The Wrong Arm of the Law
Director: Cliff Owen
Screenwriter: John Antrobus, Alan Simpson, Ray Galton
Starring: Peter Sellers, Nanette Newman, Lionel Jeffries, Bernard Cribbins, John LeMesurier
Release details: British Lion Films, UK 1962, 94mins
Full details: IMDb
Genre: Comedy caper
Rating: 8 out of 10
Re-uniting the three main cast members (Sellers, Jeffries and Cribbins) from the successful Two Way Stretch (1960), The Wrong Arm of the Law is a crime caper from what was the golden age of British film comedy, similar in tone to the St Trinian's films, which were also distributed by British Lion.
Sellers stars as "Pearly" Gates, the head of an organised crime syndicate, who maintains a double identity as Monsieur Charles Jules, owner of a high-class ladies' clothing boutique. Pearly uses his position to get information from his rich, matronly clients on their travel plans and then sends his gang in to rob their house when he knows they'll be empty Pearly's nemesis at Scotland Yard is Inspector Fred "Nosey" Parker (Jeffries).
An Australian gang appears on the London criminal scene who, posing as police officers, intersect Pearly's men after their crimes and make off with the loot. At first, Pearly suspects that they may be working for a rival Irish gang, but a meeting with their allergy and phobia-ridden leader, Nervous (Bernard Cribbins), confirms that the new gang are ripping off both teams. With both the police and the criminals being made to look stupid by the interlopers, the two camps decide to team up to capture them and thereby "re-establish the status quo, apropos the criminal and society".
A good proportion of the humour of the piece is based around that great staple of 1960s Britain comedy: trades unions. The criminal gangs are run on a purely closed shop basis, with delegates representing particular trades (pickpockets, thieves, confidence tricksters, etc). Pearly pays his men sick leave and holiday pay and also arranges continuing education for them, by having film nights in which they watch the classics (Rififi, The Great Train Robbery, etc) and then have a group discussion about the learning points raised. Despite the improbability of the set-up, it all hangs together well and comes across entirely credibly.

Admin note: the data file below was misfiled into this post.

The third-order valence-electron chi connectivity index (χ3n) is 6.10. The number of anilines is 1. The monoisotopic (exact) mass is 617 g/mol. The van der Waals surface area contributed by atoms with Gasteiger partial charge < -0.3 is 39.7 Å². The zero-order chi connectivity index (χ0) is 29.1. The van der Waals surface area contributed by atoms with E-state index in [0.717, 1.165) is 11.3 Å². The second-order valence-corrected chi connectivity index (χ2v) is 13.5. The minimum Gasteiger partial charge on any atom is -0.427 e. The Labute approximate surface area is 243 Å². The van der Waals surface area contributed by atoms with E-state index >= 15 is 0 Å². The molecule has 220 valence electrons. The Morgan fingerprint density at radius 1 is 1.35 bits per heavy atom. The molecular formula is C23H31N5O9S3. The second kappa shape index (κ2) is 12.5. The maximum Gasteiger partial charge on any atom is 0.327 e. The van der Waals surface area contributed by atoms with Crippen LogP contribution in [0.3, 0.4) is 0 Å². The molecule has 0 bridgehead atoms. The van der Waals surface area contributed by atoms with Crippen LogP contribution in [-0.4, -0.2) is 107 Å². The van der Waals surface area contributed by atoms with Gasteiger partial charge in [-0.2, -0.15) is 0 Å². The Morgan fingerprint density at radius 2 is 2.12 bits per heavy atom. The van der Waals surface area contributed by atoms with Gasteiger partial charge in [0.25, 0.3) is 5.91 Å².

Alongside the social humour, there's a decent amount of old-fashioned slapstick and broad set-pieces. Sellers, who was so often cast as the little man who is undermined either by himself or by those around him, is particularly strong as the suave Pearly, offering strong counterpoint to the bumbling, pompous Jeffries, who can always be relied upon to excel in that kind of role. John LeMesurier as the Assistant Commissioner of the Metropolitan Police also contributes his usual high standard of support and British TV legend Dick Emery can be seen in an uncredited cameo as an amorous suitor interrupted during a romantic tryst.
Several sources describe Michael Caine's role in Wrong Arm of the Law as an uncredited bit-part. It's fairer to say he's an uncredited extra. Although two biographies (possible quoting each other) define his role as "constable in background at police station", I can't see him at all in any of the station scenes.
The stills below, however, are taken from the scene at the Battersea Park carnival - UK running time 48 mins and 22 seconds - and look more likely. Judge for yourself.